Synopsis: “If you build it… he will come.” With those words, Iowa farmer Ray Kinsella is inspired by a voice he can’t ignore to pursue a dream he can hardly believe.
Supported by his wife Annie. Ray begins the quest by turning his ordinary cornfield into a place where dreams can come true.
Review: Made back in 1989. ‘Field of Dreams’ is one of those rare films that came along, which mixed Baseball, people and the supernatural to tell a really grounded but magical story.
When Iowa Farmer Ray Kinsella begins to hear voices in his cornfield he is spurred on to building a baseball field in the centre of his cornfield. He believes that building the field will resurrect Baseball Legend Shoeless, Joe Jackson. A hero of Ray’s late father who was a minor league ballplayer.
The film sees Ray go on a journey, which helps him reconcile with his anger and resentment towards his late father. Along the way, he meets a 1960’s writer and activist who long dreamed of playing baseball and an old-school family Doctor who always wanted to play Baseball, but missed his chance to do so.
This film works really well as a fantasy story, which incorporates the American spirit and Baseball, and it even works if like myself you are not particularly a fan of baseball. In a nutshell, this is what I’d regard as a modern fairytale.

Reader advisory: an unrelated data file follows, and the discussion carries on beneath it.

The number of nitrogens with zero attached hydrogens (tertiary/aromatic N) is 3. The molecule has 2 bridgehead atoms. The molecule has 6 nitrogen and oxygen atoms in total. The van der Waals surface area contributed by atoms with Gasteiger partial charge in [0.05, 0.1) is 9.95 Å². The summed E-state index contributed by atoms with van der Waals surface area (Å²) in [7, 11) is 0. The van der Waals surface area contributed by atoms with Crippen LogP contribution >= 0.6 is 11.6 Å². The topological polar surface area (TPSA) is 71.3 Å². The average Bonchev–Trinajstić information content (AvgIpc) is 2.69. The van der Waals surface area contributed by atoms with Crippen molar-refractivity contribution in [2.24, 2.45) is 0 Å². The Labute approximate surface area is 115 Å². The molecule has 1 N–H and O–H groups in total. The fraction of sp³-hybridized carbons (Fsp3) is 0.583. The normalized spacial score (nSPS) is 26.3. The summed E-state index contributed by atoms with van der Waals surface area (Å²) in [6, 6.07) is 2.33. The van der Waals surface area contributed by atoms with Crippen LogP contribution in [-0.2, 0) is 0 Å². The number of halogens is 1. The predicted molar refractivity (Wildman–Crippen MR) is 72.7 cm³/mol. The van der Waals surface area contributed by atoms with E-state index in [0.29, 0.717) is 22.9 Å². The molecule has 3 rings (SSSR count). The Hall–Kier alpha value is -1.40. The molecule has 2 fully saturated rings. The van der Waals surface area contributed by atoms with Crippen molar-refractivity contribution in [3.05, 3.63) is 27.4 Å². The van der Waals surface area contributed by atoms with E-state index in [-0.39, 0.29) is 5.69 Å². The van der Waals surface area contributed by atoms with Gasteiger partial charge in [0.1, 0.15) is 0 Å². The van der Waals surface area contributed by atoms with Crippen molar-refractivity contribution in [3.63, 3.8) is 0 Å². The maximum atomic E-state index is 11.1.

Kevin Costner puts in one of his career-defining performances as Ray Kinsella and is supported by a very spirited Amy Madigan as Rays extremely supportive wife Annie, who has a really memorable scene where she takes on the local school board who plan to discontinue the books of Terrence Mann from their library.
Ray Liotta puts in a wonderfully subtle performance as Shoeless Joe Jackson who helps guide Ray on his journey of reconciliation. Liotta’s speech about his love of Baseball and the traveling from town to town still makes the hairs on the back of my neck stand up with its truth.
It’s been nearly 14 years since I last watched this movie and it still holds up. If anything it holds up better now than it did when it was made. The combination of one mans personal journey to reconcile his feelings with his dead father and the supernatural combined with baseball is a masterstroke and its a lovingly made movie, which though sentimental isn’t overly so.
The film also has a gorgeous soundtrack, which was composed by the late James Horner.
If you haven’t seen this movie. I’d highly recommend you do. For my money its right up there with ‘Its A Wonderful Life’.
- Incidental Music10